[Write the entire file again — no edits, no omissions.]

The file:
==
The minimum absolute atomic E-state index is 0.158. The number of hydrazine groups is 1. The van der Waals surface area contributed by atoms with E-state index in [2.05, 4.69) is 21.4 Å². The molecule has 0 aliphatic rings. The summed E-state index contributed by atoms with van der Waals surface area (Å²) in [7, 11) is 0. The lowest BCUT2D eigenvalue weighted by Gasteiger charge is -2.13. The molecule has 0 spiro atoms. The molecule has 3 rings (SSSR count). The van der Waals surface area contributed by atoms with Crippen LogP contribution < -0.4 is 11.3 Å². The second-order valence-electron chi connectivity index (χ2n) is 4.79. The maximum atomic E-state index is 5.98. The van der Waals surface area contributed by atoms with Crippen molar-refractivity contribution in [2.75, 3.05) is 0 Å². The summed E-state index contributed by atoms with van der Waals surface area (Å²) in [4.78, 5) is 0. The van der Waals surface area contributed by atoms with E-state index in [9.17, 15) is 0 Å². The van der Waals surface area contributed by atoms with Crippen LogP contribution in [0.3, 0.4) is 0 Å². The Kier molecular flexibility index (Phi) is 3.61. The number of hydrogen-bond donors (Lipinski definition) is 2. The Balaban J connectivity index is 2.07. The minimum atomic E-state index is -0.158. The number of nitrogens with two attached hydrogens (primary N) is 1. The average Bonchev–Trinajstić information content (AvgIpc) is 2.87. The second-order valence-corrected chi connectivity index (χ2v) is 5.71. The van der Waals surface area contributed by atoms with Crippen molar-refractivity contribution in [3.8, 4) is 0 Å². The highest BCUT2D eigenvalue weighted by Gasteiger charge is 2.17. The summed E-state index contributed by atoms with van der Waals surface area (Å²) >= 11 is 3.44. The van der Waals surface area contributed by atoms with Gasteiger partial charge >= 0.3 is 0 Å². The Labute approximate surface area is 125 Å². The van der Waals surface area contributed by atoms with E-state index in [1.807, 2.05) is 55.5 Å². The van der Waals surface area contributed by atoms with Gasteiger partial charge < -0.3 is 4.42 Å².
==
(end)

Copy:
The minimum absolute atomic E-state index is 0.158. The number of hydrazine groups is 1. The van der Waals surface area contributed by atoms with E-state index in [2.05, 4.69) is 21.4 Å². The molecule has 0 aliphatic rings. The summed E-state index contributed by atoms with van der Waals surface area (Å²) in [7, 11) is 0. The lowest BCUT2D eigenvalue weighted by Gasteiger charge is -2.13. The molecule has 0 spiro atoms. The molecule has 3 rings (SSSR count). The van der Waals surface area contributed by atoms with Crippen LogP contribution < -0.4 is 11.3 Å². The second-order valence-electron chi connectivity index (χ2n) is 4.79. The maximum atomic E-state index is 5.98. The van der Waals surface area contributed by atoms with Crippen molar-refractivity contribution in [2.75, 3.05) is 0 Å². The summed E-state index contributed by atoms with van der Waals surface area (Å²) in [4.78, 5) is 0. The van der Waals surface area contributed by atoms with E-state index in [9.17, 15) is 0 Å². The van der Waals surface area contributed by atoms with Crippen LogP contribution in [0.3, 0.4) is 0 Å². The Kier molecular flexibility index (Phi) is 3.61. The number of hydrogen-bond donors (Lipinski definition) is 2. The Balaban J connectivity index is 2.07. The minimum atomic E-state index is -0.158. The number of nitrogens with two attached hydrogens (primary N) is 1. The average Bonchev–Trinajstić information content (AvgIpc) is 2.87. The second-order valence-corrected chi connectivity index (χ2v) is 5.71. The van der Waals surface area contributed by atoms with Crippen molar-refractivity contribution in [3.8, 4) is 0 Å². The highest BCUT2D eigenvalue weighted by Gasteiger charge is 2.17. The summed E-state index contributed by atoms with van der Waals surface area (Å²) >= 11 is 3.44. The van der Waals surface area contributed by atoms with Gasteiger partial charge >= 0.3 is 0 Å². The Labute approximate surface area is 125 Å². The van der Waals surface area contributed by atoms with E-state index in [1.807, 2.05) is 55.5 Å². The van der Waals surface area contributed by atoms with Gasteiger partial charge < -0.3 is 4.42 Å².